Obama taps Strategic Petroleum Reserve
The White House releases 30 million barrels of oil from America's petroleum reserves -- the impact on fuel consumption and economic growth.
Story by Mitra Taj, Living on Earth. Use audio player above to listen to this report.
The war in Libya has disrupted the world's supply of oil, so the 28 member nations of the International Energy Agency are opening the taps on their strategic petroleum reserves. The U.S., which began stockpiling oil in 1975, will provide half of the 60 million barrels the Agency plans to sell.
If you're wondering what tapping the Strategic Petroleum Reserve might mean for efforts to cut America's addiction to foreign oil, Michael Levi, an energy analyst with the Council on Foreign Relations, has an answer.
"It's irrelevant," says Levi. "This is a short-term response to a short-term problem and is an independent issue from long-term transformation of the U.S. economy and U.S. energy consumption."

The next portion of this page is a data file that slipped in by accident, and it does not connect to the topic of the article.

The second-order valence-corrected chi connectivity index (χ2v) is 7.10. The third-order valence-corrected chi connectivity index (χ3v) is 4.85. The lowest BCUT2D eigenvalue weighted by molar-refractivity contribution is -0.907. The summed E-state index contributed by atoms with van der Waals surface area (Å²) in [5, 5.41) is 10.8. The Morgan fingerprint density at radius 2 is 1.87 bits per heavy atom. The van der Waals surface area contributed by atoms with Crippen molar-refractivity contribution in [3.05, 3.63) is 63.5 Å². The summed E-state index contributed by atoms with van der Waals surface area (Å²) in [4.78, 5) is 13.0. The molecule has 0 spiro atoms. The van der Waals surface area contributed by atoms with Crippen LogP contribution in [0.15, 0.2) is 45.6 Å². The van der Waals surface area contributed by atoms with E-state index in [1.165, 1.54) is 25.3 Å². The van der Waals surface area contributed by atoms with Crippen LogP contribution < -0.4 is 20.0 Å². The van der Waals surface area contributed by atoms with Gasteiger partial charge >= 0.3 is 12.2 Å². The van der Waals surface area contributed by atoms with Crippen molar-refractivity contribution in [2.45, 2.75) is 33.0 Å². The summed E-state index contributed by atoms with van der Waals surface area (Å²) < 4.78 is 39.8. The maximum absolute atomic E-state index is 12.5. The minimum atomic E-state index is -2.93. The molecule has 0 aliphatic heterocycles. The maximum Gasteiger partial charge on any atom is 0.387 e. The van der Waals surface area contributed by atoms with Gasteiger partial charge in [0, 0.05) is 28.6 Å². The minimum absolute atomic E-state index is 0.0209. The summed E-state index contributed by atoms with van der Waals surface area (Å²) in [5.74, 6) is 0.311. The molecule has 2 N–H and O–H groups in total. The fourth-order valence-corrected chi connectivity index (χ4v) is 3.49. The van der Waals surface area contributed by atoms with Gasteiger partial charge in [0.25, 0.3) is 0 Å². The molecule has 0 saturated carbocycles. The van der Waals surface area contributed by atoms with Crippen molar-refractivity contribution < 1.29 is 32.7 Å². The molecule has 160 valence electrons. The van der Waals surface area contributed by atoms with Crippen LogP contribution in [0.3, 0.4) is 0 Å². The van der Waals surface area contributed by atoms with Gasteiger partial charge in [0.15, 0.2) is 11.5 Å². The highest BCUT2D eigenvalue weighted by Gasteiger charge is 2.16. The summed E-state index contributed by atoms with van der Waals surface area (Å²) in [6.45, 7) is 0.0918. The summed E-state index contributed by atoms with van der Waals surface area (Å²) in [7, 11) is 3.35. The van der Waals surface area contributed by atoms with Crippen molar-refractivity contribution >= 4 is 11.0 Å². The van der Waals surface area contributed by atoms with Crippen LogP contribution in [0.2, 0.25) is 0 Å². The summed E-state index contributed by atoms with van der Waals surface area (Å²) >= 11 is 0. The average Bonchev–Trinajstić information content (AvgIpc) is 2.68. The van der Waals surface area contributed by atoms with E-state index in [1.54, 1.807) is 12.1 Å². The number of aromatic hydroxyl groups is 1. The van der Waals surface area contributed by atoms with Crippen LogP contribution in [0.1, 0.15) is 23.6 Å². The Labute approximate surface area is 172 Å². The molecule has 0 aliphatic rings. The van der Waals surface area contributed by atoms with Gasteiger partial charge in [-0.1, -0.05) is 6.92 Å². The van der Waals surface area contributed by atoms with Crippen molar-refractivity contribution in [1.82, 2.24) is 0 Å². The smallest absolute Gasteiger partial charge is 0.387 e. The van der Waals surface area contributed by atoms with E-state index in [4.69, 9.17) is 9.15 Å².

White House officials say the long-term plan remains the same: energy efficiency, alternative fuels and electric cars, and boosting domestic oil production. In time those policies might help keep volatile global oil markets from squeezing the economy. But the short-term impact of the decision is hard to ignore: just after it was announced, the price of oil fell five dollars to $90 dollars a barrel.
Joseph Romm, a climate blogger and former Department of Energy official, says this won't last: "This is perhaps going to, you know, puncture a modest bubble, but the price of oil is headed up over time because we're seeing peak production around the world. Personally, I think we should sell off most of this oil and use the money to help make the transition to clean energy."
It seems unlikely Republicans would support doing that with the $2.5 billion dollars that's expected to be raised from the reserves. They've called the decision a distraction from their push to drill more oil here at home. But if an injection of oil can stimulate economic growth, the White House might face less political pressure and have more room to pursue a clean energy agenda.
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